Top quark production cross sections

This analysis selects double top quark events that decay into four quark jets, an electron or muon, and a neutrino. After collecting a pure signal sample (the red part of the plot), the production properties of these events are extracted, including the cross section versus the top-antitop mass.

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It is now almost 20 years since the top quark was discovered in 1995 through the joint efforts of the CDF and DZero collaborations. As more data have been collected and new techniques developed, the properties of this most massive quark have been measured with increasing precision. Now, about two years since the last proton-antiproton collisions at the Tevatron, the DZero collaboration is releasing its final state-of-the-art results on a range of top quark measurements. This week we take a look at a new publication covering differential cross section measurements of top-antitop (double top) production.

At the Tevatron, top quarks are mainly produced in quark-antiquark pairs through the annihilation of two lighter quarks from the original proton and antiproton. This process is well understood in the Standard Model, which predicts both how often such events occur and their properties. However, there are many other models in which these characteristics change, and so analyzing the production of double top events is an important and sensitive way of searching for evidence of physics beyond the Standard Model.

The cross section of a process is a measure of its probability of occurring for particular collision conditions. If this is determined as a function of some parameter, such as the momentum of the top quark, then it is called a differential cross section. Such measurements are challenging, requiring precise knowledge of the number of initial proton-antiproton collisions. Furthermore, the measured distributions need to be corrected to account for the detector efficiency for recording and reconstructing these events, as well as for the experimental resolution, in a process called unfolding.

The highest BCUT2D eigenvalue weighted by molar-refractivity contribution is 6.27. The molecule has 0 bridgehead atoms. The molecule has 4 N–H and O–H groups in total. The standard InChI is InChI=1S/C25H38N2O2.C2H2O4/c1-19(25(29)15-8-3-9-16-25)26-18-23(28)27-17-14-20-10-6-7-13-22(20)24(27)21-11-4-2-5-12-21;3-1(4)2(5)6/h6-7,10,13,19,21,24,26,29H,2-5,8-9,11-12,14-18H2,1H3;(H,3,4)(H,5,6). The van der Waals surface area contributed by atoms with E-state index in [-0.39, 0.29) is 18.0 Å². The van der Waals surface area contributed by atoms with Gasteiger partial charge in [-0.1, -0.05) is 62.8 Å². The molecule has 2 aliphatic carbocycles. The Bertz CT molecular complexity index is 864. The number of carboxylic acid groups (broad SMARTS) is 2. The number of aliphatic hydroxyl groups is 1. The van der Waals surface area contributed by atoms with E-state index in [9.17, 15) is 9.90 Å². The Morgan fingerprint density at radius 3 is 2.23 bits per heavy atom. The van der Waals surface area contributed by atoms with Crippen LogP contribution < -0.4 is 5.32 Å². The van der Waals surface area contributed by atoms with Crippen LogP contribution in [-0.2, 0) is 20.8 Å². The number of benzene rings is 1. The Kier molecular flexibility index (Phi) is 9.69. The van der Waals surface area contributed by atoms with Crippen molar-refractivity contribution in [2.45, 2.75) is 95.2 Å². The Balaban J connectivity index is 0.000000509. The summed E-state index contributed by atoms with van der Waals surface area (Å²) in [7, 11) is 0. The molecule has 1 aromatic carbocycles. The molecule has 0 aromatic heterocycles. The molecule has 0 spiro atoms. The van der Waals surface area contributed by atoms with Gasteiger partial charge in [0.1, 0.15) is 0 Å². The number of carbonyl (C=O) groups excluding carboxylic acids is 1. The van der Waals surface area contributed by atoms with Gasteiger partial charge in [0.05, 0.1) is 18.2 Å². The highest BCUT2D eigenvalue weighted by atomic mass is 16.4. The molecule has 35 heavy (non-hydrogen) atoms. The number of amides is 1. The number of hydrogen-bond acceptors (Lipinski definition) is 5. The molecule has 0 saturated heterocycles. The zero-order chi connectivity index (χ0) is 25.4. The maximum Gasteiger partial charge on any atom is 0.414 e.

For this analysis, one of the top quarks must produce a final state of three quark jets, at least one of which must correspond to a bottom quark. The second top quark must produce another bottom quark jet, an electron or muon, and an undetected neutrino, which carries away some energy from the system. This complicated final state, with six distinct objects to be identified and reconstructed, requires information from all parts of the DZero detector and takes advantage of the mature and well-tested particle identification algorithms.

The final results include the double top cross section as a function of the top quark transverse momentum and rapidity (effectively the direction of the quark with respect to the initial proton beam). The results agree with the predictions of the Standard Model and are the most precise to date. Since cross sections depend on both the type and energy of the colliding particles, these results will remain uniquely relevant for many years to come.

Mark Williams

Andreas Jung of Fermilab was the primary analyzer for this measurement.
The year 2013 saw 12 DZero graduate students complete their Ph.D.s, representing all six physics sub-groups within the collaboration. Our congratulations and best wishes go to all these newly minted doctors as they start the next stage of their careers, whether staying at DZero or moving elsewhere.